One of the central unified field theories of quantum gravity is string theory or superstring theory, where spacetime is conceived of as an ambiguous ecology. In string theory, the known universe is thought to be part of a larger wilderness of universes, the multiverse, which is comprised of multiple and perhaps infinite dimensions of space and time that are created by collisions between subatomic, vibrating membranes of energy known as open and closed strings. The theory defines the evolution of space and matter from the connections between these vibrating membranes of energy. String theorists aim to reconcile quantum mechanics and relativity into a single description of physical reality that is often referred to in contemporary physics as a Theory of Everything.
Upon reading Christine Wertheim’s mUtter-bAbel (Counterpath Books, 2014), where Wertheim tells the “story of language and some bodies of the word made flesh in a child’s imagination” through visual poems often highlighting the letter “o” that sonically treat words as “vocal organs,” I thought about the open and closed strings in string theory and wondered if the author was—consciously or without intent—responding to the colliding, subatomic, vibrating membranes of energy that string theorists think create the multiple dimensions of the multiverse.
Erwin Schrödinger developed the thought experiment of Schrödinger’s Cat—where a cat, sealed in a box, is both alive and dead at the same time in a quantum entanglement until an observer looks at the cat, at which point the cat is either alive or dead—to criticize quantum mechanics by showing how the theory breaks down at larger scales and cannot logically represent reality.
In Richard P. Feynman’s book, A Strange Theory of Light and Matter (Princeton University Press, 1985), collecting his lectures on quantum electrodynamics, an agreement between quantum mechanics and relativity is attempted by describing interactions between light (photons) and matter (electrons), which are thought to travel to and from anywhere in the universe at any time. Like other quantum field theories of physics such as string theory, quantum electrodynamics proposes that spacetime cannot be defined by the Newtonian, Euclidian, and Aristotelian laws that once conceived of time as though it was an arrow moving through a distinct past, present, and future. Space is no longer conceived of as though its points could be connected by lines that do not exist in the natural world. A Strange Theory of Light and Matter is one of the foundational texts assigned in Rae Armantrout and Brian Keating’s breakthrough course, Poetry for Physicists, currently underway at the University of California at San Diego.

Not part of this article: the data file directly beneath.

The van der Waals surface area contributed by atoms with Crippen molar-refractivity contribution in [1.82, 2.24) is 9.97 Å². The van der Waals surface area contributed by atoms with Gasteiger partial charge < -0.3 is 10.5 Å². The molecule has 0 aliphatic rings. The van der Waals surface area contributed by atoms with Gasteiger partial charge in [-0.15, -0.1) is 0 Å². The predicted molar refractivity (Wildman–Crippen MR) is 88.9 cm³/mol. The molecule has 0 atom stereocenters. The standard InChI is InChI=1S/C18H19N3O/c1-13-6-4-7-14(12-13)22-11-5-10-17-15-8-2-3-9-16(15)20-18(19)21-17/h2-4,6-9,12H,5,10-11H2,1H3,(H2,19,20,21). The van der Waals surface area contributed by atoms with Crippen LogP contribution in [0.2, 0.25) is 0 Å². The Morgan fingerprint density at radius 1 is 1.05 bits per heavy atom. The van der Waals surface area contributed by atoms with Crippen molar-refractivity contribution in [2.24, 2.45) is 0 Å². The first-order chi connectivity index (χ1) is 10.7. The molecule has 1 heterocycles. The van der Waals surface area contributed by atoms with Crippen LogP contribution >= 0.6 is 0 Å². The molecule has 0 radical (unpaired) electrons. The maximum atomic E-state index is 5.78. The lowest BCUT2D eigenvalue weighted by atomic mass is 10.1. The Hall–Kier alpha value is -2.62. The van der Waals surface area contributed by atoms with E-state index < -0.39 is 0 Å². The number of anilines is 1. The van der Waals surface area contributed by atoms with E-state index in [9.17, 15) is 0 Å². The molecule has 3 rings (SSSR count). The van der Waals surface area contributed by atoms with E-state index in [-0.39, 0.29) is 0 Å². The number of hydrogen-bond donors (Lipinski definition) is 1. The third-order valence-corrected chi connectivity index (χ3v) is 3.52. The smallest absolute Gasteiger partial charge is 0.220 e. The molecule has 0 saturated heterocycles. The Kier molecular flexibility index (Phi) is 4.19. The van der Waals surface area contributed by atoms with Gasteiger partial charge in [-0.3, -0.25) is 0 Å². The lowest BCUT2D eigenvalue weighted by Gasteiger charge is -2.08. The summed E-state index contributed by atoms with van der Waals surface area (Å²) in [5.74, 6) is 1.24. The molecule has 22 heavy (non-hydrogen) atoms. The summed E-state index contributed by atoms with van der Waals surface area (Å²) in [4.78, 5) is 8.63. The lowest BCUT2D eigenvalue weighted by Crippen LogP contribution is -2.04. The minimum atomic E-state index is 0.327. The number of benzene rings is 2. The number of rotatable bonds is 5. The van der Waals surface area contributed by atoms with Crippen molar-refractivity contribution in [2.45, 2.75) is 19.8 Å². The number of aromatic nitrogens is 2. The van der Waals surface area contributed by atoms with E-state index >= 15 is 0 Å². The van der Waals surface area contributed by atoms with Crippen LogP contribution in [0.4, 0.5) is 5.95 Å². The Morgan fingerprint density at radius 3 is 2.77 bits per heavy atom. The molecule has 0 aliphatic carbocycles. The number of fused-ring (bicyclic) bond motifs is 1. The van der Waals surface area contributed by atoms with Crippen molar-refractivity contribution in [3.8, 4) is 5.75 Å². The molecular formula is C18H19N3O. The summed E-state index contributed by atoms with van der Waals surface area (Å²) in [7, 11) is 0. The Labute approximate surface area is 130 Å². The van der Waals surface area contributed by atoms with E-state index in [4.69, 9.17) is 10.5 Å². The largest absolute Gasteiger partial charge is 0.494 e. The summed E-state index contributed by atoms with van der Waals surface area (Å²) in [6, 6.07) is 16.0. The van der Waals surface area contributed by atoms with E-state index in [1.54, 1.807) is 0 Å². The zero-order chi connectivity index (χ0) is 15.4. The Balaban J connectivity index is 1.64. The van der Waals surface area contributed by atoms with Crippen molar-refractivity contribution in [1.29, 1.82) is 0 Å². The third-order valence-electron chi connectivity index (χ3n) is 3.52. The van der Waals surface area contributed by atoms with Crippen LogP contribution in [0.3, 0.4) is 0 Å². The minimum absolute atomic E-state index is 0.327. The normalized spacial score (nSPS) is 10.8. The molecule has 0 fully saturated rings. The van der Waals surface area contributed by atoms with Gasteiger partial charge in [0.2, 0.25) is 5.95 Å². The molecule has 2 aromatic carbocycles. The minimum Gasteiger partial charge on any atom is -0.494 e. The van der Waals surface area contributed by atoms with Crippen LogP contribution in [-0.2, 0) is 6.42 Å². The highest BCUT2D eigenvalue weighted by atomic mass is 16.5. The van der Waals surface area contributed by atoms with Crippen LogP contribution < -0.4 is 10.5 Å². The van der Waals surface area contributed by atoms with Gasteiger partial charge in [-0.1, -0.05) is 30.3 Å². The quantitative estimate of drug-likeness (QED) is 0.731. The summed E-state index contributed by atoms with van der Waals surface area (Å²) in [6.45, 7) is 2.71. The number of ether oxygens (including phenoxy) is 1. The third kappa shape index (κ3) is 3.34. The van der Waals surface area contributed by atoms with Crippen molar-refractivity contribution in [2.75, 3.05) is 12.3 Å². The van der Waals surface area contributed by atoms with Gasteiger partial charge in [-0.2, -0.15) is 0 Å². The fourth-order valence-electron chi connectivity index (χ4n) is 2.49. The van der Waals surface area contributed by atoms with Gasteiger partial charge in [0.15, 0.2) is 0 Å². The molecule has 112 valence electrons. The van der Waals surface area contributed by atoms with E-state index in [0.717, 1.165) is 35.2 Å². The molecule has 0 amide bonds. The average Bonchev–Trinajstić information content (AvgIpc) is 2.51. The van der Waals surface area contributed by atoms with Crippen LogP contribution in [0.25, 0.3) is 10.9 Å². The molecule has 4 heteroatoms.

If a poem could exist on a rocket ship traveling at the speed of light where, in Albert Einstein’s theory of relativity, space compresses, mass increases, and time slows, what kind of poem might it be? According to Einstein’s theory of general relativity, which applies at cosmological scales in contrast to his earlier theory of special relativity that applies at local scales such as the solar system, profound distortions of spacetime would have to occur in a universe where the speed of light is constant.
In M. NourbeSe Philip’s Zong! (Wesleyan University Press, 2008), created from the legal decision about the African slave ship named Zong where some 150 slaves were murdered by drowning so that the ship’s owners could collect the insurance money, the arrangements of text units in many sections of the book-length poem seem to inhabit aspects of Einstein’s conceptions of the universe.
While quantum supercomputers are still at the early stages of development, they will replace digital computers, making the processing of data billions of times faster. Whereas digital computers rely on the binary code of 1 and 0, quantum supercomputers use qubits that can exist as 1, as 0, and, most importantly, as any superposition between 1 and 0. The binary code in digital computing exists in one of two definite states: “You’re either with us or against us....”—George W. Bush, 2001. Unlike binary code, quantum supercomputer qubits behave as probabilistic superpositions of all states like the way subatomic particles behave in Werner Heisenberg’s quantum mechanics.